Last verse of national anthem is something to reflect on
General Manager/Editor Ron Schott
I’m forever grateful for the many set aside days throughout the year that force all of us to pause and reflect on how great our country is due to the sacrifices so many men and women have made.
Just one month after Memorial Day, most of us will have the day off on Friday, July 4 to reflect on the history and freedoms of our nation.
While it’s hard not to get excited about a three day weekend, it’s extremely important for all of us to remember the foundation of our nation and celebrate the greatest country in the world.
The 4th of July season is underway. Fireworks stands are up and running, grocery stores have cookout items organized to help us with our shopping, and families are making plans to reunite with loved ones.
If you go to church, this means you get to sing patriotic songs that you normally don’t sing throughout the year.
At our church, Friendship Baptist in Mexico, we sang “The Star Spangled Banner.”
I’m always partial to our nation’s anthem because it was written where I’m from, in Baltimore, Md.
Francis Scott Key wrote the poem during the Battle of 1812 in the Chesapeake Bay when Americans were trying to defend Fort McHenry.
There is still a red, white, and blue painted buoy in the Inner Harbor placed to recognize the place Key was sitting when he wrote the piece.
At night time, you can take a ride on a boat in the Inner Harbor and go by Fort McHenry. It shows multiple lights on both sides of the American Flag pointed up into the sky on different angles.
It gives an appearance of how cannon fire might have lit up the night time sky when he wrote the poem.
It gave me chills when I saw this for the first time. I could see why he was inspired to attempt a written description of what he was seeing.
Many of us enjoy hearing the now adopted national anthem at ball games throughout the year.
But while we sing the first verse, many of us may not realize there are three other verses to the song.
When we sang the final verse at our church this past Sunday, I had goose bumps. I couldn’t help but think how much our country might be in better shape if we sang it with the first verse at sporting events and other gatherings.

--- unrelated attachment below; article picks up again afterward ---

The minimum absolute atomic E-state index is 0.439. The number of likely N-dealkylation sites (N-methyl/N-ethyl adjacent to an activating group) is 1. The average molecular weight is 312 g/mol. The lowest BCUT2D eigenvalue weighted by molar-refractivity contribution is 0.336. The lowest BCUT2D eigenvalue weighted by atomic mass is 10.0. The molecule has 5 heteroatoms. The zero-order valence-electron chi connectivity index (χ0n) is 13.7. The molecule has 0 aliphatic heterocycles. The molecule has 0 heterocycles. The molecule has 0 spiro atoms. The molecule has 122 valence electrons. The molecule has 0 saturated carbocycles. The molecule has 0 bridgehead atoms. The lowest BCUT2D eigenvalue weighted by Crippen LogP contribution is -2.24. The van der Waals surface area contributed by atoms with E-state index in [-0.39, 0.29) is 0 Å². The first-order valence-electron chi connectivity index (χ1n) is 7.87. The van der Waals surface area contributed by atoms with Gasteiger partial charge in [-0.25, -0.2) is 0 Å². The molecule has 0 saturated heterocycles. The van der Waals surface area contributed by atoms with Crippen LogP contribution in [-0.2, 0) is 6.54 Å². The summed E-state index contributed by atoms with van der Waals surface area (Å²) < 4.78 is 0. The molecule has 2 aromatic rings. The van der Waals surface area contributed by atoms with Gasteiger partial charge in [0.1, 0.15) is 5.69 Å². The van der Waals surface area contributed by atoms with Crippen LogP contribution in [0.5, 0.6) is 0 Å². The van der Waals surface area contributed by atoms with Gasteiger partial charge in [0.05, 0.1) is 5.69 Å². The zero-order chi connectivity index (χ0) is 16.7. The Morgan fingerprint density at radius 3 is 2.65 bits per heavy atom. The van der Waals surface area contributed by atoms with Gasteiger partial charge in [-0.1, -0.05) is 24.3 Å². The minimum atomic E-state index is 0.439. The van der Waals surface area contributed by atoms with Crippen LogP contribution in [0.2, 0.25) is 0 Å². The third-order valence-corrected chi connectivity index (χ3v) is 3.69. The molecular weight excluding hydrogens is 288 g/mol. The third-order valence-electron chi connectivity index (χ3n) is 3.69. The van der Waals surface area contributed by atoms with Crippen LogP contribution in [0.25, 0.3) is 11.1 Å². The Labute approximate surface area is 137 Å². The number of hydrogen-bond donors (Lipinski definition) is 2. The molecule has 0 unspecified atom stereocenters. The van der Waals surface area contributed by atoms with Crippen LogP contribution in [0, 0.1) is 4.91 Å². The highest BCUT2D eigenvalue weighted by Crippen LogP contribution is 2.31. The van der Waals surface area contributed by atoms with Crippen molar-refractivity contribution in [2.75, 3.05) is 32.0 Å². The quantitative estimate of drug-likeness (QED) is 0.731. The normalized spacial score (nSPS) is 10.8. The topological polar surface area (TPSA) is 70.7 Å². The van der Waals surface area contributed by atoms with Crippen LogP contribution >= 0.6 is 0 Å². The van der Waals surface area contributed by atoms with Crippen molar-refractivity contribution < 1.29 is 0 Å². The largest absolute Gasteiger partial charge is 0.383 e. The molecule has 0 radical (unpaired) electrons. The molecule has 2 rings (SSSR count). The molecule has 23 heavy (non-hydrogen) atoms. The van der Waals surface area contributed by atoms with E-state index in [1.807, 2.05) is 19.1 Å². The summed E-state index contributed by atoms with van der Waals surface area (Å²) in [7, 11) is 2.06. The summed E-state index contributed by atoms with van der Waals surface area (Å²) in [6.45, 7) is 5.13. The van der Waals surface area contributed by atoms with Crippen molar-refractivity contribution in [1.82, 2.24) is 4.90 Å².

“O thus be it ever, when freemen shall stand
Between their loved home and the war’s desolation.
Blest with vict’ry and peace, may the Heav’n rescued land
Praise the Power that hath made and preserved us a nation!
Then conquer we must, when our cause it is just,
And this be our motto: “In God is our trust.”
And the star-spangled banner in triumph shall wave
O’er the land of the free and the home of the brave!”
This offers our nation a chance to recognize we were created by a higher power. It says as a nation we trust in God and He deserves praise for His work in making an preserving this great nation.
Unfortunately, our young people today are not growing up and being raise to learn about God and all that He’s created.
Most churches have very few teenagers attending while the teen’s parents aren’t going to church as well.
While those living at the time of our Founding Fathers recognized the role God plays in everything that happens, in today’s world His name has become the third word in a acronym represented by the letter “G” and preceded by the letters “O” and “M.”
Our young people don’t know they are using God’s name in vain.
This is contrary to the 10 Commandments. Exodus 20:7 (KJV) reads “Thou shalt not take the name of the Lord thy God in vain; for the Lord will not hold him guiltless that taketh his name in vain.”
So in nearly 230 years, our nation has went from truly relying on God to flippantly using his name in vain.
To some of you reading this editorial, you might believe I’m out of touch or that I am someone who should have lived 200 years ago.
And that is a fair criticism.
I believe our nation might be better off if people raised their children today, teaching them to respect the holiness of God and to be thankful for everything God has allowed them to have.
Perhaps singing the fourth verse of the national anthem would be an easy start.